Golfer's Elbow


Golfer’s Elbow, scientifically called medial epicondylitis, is a medical condition characterized by pain and inflammation in the tendons that link the forearm to the elbow. Located at the medial epicondyle of the humerus, the pain typically emanates from the bony bump on the inside of the elbow, spreading into the forearm and wrist.

Often misunderstood as an ailment confined to those who engage in golf, this couldn’t be further from the truth. Indeed, this condition is not exclusive to golfers. It is a condition that can impact a broad range of individuals, extending beyond the golfing community.

Tennis players, for example, are another group who frequently encounter this condition, leading to the misconception that a golfer’s elbow and a tennis elbow are the same. However, they are different. Tennis elbow manifests on the outside of the elbow, while the former affects the inside.

Moreover, individuals who repeatedly use their wrists or clench their fingers due to their professional or recreational activities also stand at an increased risk of developing a golfer’s elbow. This includes manual labourers, weight lifters, and even office workers who spend hours typing on a keyboard.

What is Golfer’s Elbow? Understanding Elbow Tendon Injuries in a Golfer

What is Golfer's Elbow? Understanding Elbow Tendon Injuries in a Golfer
Photo Credit: Virtual Sports Injury Clinic

Golfer’s elbow occurs when the tendons that connect the muscles of your forearm to the inside of your elbow become overloaded due to repetitive wrist and arm motions. This condition is similar to tennis elbow, which occurs on the outside of the elbow. However, a golfer’s elbow is characterized by pain that is concentrated on the inside of the elbow, especially along the bony bump where the tendons attach.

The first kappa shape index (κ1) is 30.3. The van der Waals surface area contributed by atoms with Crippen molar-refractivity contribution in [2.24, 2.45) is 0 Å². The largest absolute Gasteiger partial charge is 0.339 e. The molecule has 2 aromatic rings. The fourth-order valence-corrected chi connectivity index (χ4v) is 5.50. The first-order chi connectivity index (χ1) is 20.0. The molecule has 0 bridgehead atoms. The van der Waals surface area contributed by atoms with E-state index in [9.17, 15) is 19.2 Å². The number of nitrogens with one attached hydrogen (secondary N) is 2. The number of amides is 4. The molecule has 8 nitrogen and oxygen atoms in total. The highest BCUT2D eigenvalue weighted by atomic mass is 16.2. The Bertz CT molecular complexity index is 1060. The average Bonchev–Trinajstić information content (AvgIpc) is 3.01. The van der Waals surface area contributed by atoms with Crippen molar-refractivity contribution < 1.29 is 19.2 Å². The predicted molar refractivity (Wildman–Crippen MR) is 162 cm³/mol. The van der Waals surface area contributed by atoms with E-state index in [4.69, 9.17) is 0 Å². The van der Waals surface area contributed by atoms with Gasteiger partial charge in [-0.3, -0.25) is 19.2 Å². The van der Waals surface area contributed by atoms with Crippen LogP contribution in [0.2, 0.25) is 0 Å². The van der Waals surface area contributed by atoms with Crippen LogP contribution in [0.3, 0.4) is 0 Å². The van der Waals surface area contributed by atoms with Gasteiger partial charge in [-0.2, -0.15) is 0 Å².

• Muscles and Tendons Involved: The condition affects the muscles and tendons that control the wrist and fingers. The pain might spread into your forearm and wrist.
  • Tenderness: The ailment is marked by tenderness and pain on the inner side of your elbow. The pain can extend along the inner side of your forearm and can worsen with certain movements, such as swinging a golf club or lifting weights.
  • A Common Overuse Injury: A golfer’s elbow is an overuse injury. Overuse injuries, like golfer’s elbow and tennis elbow, are common in people who perform repetitive movements, such as golfers or tennis players, but they can also occur from everyday activities.

Golfer’s Elbow Causes & Wrist Injuries: What are the Signs and Symptoms?

A golfer’s elbow is usually caused by overusing the muscles in the forearm that allow you to grip, rotate your arm, and flex your wrist. Repetitive flexing, gripping, or swinging can cause pulls or tiny tears in the tendons, leading to pain and tenderness.

  • Improper Technique: Using the wrong technique while participating in sports like golf or tennis can lead to this condition. Improper pitching technique in baseball, for example, can also lead to this condition.
  • Weight Training: Incorrectly lifting weights can overload the muscles and tendons of the elbow, causing a golfer’s elbow.